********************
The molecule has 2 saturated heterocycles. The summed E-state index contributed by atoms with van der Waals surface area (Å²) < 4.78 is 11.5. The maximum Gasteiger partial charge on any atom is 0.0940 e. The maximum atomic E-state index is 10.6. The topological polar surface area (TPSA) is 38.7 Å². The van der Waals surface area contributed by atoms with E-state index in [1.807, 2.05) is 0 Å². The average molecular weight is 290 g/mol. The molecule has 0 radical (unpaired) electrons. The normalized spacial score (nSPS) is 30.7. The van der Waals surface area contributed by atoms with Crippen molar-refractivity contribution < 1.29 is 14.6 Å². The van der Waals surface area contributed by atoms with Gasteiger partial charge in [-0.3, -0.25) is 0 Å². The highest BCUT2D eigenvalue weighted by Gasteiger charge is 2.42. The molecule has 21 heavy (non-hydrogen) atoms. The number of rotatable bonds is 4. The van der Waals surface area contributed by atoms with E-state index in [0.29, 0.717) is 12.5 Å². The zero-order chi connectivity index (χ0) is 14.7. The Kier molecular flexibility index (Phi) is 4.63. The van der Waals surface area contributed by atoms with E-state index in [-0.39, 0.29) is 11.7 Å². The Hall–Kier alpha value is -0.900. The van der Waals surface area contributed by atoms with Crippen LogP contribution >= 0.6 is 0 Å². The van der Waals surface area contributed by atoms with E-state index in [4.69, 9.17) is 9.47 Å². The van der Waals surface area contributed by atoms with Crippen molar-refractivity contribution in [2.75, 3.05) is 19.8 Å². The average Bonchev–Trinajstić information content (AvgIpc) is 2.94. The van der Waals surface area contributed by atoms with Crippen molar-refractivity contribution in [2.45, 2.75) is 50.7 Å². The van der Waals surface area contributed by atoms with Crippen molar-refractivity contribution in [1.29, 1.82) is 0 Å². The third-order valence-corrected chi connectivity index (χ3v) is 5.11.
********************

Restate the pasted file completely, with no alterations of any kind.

The molecule has 2 saturated heterocycles. The summed E-state index contributed by atoms with van der Waals surface area (Å²) < 4.78 is 11.5. The maximum Gasteiger partial charge on any atom is 0.0940 e. The maximum atomic E-state index is 10.6. The topological polar surface area (TPSA) is 38.7 Å². The van der Waals surface area contributed by atoms with E-state index in [1.807, 2.05) is 0 Å². The average molecular weight is 290 g/mol. The molecule has 0 radical (unpaired) electrons. The normalized spacial score (nSPS) is 30.7. The van der Waals surface area contributed by atoms with Crippen molar-refractivity contribution < 1.29 is 14.6 Å². The van der Waals surface area contributed by atoms with Gasteiger partial charge in [-0.3, -0.25) is 0 Å². The highest BCUT2D eigenvalue weighted by Gasteiger charge is 2.42. The molecule has 21 heavy (non-hydrogen) atoms. The number of rotatable bonds is 4. The van der Waals surface area contributed by atoms with E-state index in [0.29, 0.717) is 12.5 Å². The zero-order chi connectivity index (χ0) is 14.7. The Kier molecular flexibility index (Phi) is 4.63. The van der Waals surface area contributed by atoms with E-state index in [-0.39, 0.29) is 11.7 Å². The Hall–Kier alpha value is -0.900. The van der Waals surface area contributed by atoms with Crippen LogP contribution >= 0.6 is 0 Å². The van der Waals surface area contributed by atoms with E-state index in [4.69, 9.17) is 9.47 Å². The van der Waals surface area contributed by atoms with Crippen molar-refractivity contribution in [2.75, 3.05) is 19.8 Å². The average Bonchev–Trinajstić information content (AvgIpc) is 2.94. The van der Waals surface area contributed by atoms with Crippen molar-refractivity contribution in [2.45, 2.75) is 50.7 Å². The van der Waals surface area contributed by atoms with Crippen molar-refractivity contribution in [1.29, 1.82) is 0 Å². The third-order valence-corrected chi connectivity index (χ3v) is 5.11.